# Conditional probability for random variables with different distributions

Random variables $X$ and $Y$ are independent, where $X$ is exponentially distributed with parameter $1$ and $Y$ has uniform distribution on $[-1,1]$ interval. Find $\mathbb{P}(Y>0|X+Y>1)$.

My attempt was to use the definition of conditional probability and calculate $\mathbb{P}(Y>0|X+Y>1)=\frac{\mathbb{P}(Y>0,X+Y>1)}{\mathbb{P}(X+Y>1)}$, but the thing is, I don't know how to find the numerator of this fraction.

$g_X(x)=e^{-x}$

$g_Y(x)=\frac{1}{2}\mathbb{1}_{[-1,1]}(x)$

\begin{align}g_{X+Y}(t) &= \int_{-\infty}^{+\infty}g_X(x)g_Y(t-x)\ dx = \int_{-\infty}^{+\infty}e^{-x}\mathbb{1}_{[-1,1]}(t-x)\ dx = \int_{t-1}^{t+1}e^{-x}\ dx = -e^{-x}\Big |_{t-1}^{t+1} = \\&=\frac{1}{e^{t-1}}-\frac{1}{e^{t+1}} = \frac{e^2-1}{e^{t+1}}\end{align}

$$\mathbb{P}(X+Y>1) = \int_{1}^{\infty}\frac{e^2-1}{e^{t+1}}\ dt = \frac{e^2-1}{e}\int_{1}^{\infty}\frac{1}{e^t} = \frac{e^2-1}{e}\left(-e^{-t}\Big|_1^{\infty}\right) = \frac{e^2-1}{e^2} = 1-\frac{1}{e^2}$$

What I've done so far, is it even correct?

• Did you note that the numerical result proposed in the accepted answer is wrong (hence also some steps of the proof leading to it)? Does it matter?
– Did
Aug 25 '14 at 12:01

This is my way to find the denominator: \begin{align} \Pr(X+Y>1) & = \Pr(Y>1-X) \\[1ex] & = \Pr(Y>1-X, X<2) +\Pr(Y>-1, X\geq 2) \\[1ex] & = \int_0^2 \int_{1-x}^{1} e^{-x}\cdot \frac 12 \operatorname{d}y\operatorname{d}x +\int_2^\infty \int_{-1}^{1} e^{-x}\cdot \frac 12 \operatorname{d}y\operatorname{d}x \\[1ex] & = \frac 12\int_0^2 y\mid_{1-x}^{1} e^{-x} \operatorname{d}x +\frac 12\int_2^\infty y\mid_{-1}^{1} e^{-x} \operatorname{d}x \\[1ex] & = \frac 12\int_0^2 x\; e^{-x} \operatorname{d}x +\frac 12\int_2^\infty 2\; e^{-x} \operatorname{d}x \\[1ex] & = \frac 12\bigl[ (x-1)\; e^{-x}\bigr]_{x=0}^{x=2} + \frac 12\bigl[ 2\; e^{-x}\bigr]_{x=2}^{x\to\infty} \\[1ex] & = \frac 12(e^{-2}+1) + \frac 12(0-2e^{-2}) \\[1ex] & = \frac 12(1-e^{-2}) \end{align} So to find the numerator \begin{align} \Pr(Y>0,X+Y>1) & = \Pr(Y>0,Y>1-X) \\[1ex] & = \Pr(Y>1-X, X<1) +\Pr(Y>0, X\geq 1) \\[1ex] & = \int_0^1 \int_{1-x}^{1} e^{-x}\cdot\frac 12 \operatorname{d}y\operatorname{d}x +\int_1^\infty \int_{-1}^{1} e^{-x}\cdot \frac 12 \operatorname{d}y\operatorname{d}x \\[1ex] & = \frac 12\int_0^1 y\mid_{1-x}^{1} e^{-x} \operatorname{d}x +\frac 12\int_1^\infty y\mid_{-1}^{1} e^{-x} \operatorname{d}x \\[1ex] & = \frac 12\int_0^1 x\; e^{-x} \operatorname{d}x +\frac 12\int_1^\infty 2\; e^{-x} \operatorname{d}x \\[1ex] & = \frac 12\bigl[ (x-1)\; e^{-x}\bigr]_{x=0}^{x=1} + \frac 12\bigl[ 2\; e^{-x}\bigr]_{x=1}^{x\to\infty} \\[1ex] & = \frac 12(0+1) + \frac 12(0-2e^{-1}) \\[1ex] & = \frac 12(1-2e^{-1}) \end{align} Thus: \begin{align} \Pr(Y>0\mid X+Y>1) & = \frac{1-2\;e^{-1}}{1-e^{-2}} \\[1ex] & \frac{e^2-2\;e}{e^2-1} \\[1ex] & \approx 0.305{\small 6}\ldots \end{align}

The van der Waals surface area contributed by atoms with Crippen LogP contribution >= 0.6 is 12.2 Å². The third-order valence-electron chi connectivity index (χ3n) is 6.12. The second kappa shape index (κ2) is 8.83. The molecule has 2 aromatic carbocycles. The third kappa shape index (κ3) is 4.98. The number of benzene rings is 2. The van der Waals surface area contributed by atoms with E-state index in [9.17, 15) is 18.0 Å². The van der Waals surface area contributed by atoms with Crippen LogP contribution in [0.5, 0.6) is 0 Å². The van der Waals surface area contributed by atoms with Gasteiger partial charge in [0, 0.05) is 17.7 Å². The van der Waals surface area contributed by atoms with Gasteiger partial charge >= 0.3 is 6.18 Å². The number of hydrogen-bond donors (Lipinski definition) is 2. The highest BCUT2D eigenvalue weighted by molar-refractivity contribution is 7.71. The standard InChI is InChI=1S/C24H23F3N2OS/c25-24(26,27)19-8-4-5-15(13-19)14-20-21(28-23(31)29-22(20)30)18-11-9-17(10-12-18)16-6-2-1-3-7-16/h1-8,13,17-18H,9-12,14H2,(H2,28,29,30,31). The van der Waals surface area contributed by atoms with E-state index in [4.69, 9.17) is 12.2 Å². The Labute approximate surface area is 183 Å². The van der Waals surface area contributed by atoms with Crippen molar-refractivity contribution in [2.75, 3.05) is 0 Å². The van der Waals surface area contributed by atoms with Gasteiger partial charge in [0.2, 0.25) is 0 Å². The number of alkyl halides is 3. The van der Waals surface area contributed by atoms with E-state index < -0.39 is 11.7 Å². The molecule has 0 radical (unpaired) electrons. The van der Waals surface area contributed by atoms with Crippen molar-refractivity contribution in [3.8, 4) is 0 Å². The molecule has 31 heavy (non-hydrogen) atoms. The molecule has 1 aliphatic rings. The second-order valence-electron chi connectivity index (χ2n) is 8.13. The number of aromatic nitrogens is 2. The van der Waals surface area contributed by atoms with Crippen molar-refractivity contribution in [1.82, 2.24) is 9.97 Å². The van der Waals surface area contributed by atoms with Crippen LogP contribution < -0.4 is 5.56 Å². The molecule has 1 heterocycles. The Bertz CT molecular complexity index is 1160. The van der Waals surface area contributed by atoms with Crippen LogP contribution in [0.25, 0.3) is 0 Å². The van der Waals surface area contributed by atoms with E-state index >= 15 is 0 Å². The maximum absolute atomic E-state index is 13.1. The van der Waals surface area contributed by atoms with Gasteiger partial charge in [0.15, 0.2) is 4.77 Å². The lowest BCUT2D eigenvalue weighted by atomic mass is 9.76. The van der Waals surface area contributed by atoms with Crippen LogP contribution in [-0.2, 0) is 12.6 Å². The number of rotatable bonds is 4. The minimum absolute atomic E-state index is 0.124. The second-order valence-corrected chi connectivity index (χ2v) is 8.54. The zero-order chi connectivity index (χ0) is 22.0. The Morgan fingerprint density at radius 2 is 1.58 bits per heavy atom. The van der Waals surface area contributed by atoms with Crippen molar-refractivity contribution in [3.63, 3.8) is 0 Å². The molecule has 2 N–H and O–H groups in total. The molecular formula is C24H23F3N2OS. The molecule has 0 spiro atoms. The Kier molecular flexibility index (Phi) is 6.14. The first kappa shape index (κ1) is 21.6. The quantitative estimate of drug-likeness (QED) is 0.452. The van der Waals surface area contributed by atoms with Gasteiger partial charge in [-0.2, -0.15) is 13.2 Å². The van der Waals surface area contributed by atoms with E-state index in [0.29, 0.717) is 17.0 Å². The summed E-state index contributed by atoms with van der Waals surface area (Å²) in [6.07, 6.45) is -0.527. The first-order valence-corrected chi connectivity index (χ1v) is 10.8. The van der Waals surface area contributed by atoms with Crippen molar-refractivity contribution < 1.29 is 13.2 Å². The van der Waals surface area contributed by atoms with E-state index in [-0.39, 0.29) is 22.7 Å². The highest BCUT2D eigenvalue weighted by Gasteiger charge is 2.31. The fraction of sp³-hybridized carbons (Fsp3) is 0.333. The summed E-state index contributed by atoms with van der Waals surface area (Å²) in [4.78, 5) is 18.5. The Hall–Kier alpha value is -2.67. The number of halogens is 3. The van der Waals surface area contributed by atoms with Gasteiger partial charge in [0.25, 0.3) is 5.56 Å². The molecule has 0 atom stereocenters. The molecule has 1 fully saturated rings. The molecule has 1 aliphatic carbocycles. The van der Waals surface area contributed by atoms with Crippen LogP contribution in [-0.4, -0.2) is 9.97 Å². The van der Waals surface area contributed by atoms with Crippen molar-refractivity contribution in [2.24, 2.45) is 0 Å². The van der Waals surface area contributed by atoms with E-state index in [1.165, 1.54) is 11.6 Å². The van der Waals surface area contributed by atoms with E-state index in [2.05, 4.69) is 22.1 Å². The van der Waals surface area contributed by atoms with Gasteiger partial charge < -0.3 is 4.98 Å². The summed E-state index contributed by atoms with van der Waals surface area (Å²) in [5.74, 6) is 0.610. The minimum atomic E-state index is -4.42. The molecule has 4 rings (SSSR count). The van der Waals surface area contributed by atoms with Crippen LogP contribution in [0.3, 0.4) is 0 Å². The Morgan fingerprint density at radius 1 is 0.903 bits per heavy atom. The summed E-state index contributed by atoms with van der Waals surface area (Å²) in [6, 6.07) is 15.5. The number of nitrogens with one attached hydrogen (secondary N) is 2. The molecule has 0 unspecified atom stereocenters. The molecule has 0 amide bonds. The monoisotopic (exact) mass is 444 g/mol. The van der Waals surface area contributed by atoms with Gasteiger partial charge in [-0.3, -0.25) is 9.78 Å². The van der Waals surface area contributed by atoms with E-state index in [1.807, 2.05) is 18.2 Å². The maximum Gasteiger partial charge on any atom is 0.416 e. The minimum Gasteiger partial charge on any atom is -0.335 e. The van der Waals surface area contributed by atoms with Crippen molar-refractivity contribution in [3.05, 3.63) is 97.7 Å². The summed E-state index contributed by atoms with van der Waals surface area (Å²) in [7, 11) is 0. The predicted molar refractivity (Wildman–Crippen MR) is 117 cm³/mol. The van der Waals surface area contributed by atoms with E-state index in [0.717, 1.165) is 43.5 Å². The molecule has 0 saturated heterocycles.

The usual method, applied as un-cleverly as possible: by independence of $X$ and $Y$, $$P(X+Y\gt1)=\int_0^\infty P(x+Y\gt1)\,f_X(x)\,\mathrm dx=\int_0^\infty P(Y\gt1-x)\,\mathrm e^{-x}\,\mathrm dx.$$ Now, for every $x\gt0$, $P(Y\gt1-x)=\min\left\{\frac12x,1\right\}$ hence $$P(X+Y\gt1)=\int_0^2\tfrac12x\mathrm e^{-x}\,\mathrm dx+\int_2^\infty\mathrm e^{-x}\,\mathrm dx=\ ...$$ Likewise, $$P(Y\gt0,X+Y\gt1)=\int_0^\infty P(Y\gt1-x,Y\gt0)\,\mathrm e^{-x}\,\mathrm dx.$$ Now, for every $x\gt0$, $P(Y\gt1-x,Y\gt0)=\min\left\{\frac12x,\frac12\right\}$ hence $$P(Y\gt0,X+Y\gt1)=\int_0^1\tfrac12x\mathrm e^{-x}\,\mathrm dx+\int_1^\infty\tfrac12\mathrm e^{-x}\,\mathrm dx=\ ...$$ To help you check your computations, the final result is $P(Y\gt0\mid X+Y\gt1)=\frac{\mathrm e}{\mathrm e+1}\approx0.731$ (and the fact that this value is greater than $\frac12$ should come as a relief...).